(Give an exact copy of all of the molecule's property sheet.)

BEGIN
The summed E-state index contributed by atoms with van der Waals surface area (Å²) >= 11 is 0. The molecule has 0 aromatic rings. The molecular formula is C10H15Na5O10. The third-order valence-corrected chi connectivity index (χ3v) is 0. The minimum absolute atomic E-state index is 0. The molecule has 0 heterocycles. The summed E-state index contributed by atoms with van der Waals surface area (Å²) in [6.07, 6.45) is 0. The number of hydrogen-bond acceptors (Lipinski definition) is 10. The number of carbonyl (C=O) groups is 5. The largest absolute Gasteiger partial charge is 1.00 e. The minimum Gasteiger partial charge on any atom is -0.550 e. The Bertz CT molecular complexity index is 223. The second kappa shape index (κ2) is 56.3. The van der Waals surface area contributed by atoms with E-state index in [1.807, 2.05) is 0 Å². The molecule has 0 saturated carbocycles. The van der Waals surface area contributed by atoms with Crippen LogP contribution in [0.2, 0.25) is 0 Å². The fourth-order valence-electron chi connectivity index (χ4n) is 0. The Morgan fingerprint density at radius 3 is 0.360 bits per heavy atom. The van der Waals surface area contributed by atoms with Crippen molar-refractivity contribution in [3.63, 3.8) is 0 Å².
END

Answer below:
The summed E-state index contributed by atoms with van der Waals surface area (Å²) >= 11 is 0. The molecule has 0 aromatic rings. The molecular formula is C10H15Na5O10. The third-order valence-corrected chi connectivity index (χ3v) is 0. The minimum absolute atomic E-state index is 0. The molecule has 0 heterocycles. The summed E-state index contributed by atoms with van der Waals surface area (Å²) in [6.07, 6.45) is 0. The number of hydrogen-bond acceptors (Lipinski definition) is 10. The number of carbonyl (C=O) groups is 5. The largest absolute Gasteiger partial charge is 1.00 e. The minimum Gasteiger partial charge on any atom is -0.550 e. The Bertz CT molecular complexity index is 223. The second kappa shape index (κ2) is 56.3. The van der Waals surface area contributed by atoms with E-state index in [1.807, 2.05) is 0 Å². The molecule has 0 saturated carbocycles. The van der Waals surface area contributed by atoms with Crippen LogP contribution in [0.2, 0.25) is 0 Å². The fourth-order valence-electron chi connectivity index (χ4n) is 0. The Morgan fingerprint density at radius 3 is 0.360 bits per heavy atom. The van der Waals surface area contributed by atoms with Crippen molar-refractivity contribution in [3.63, 3.8) is 0 Å².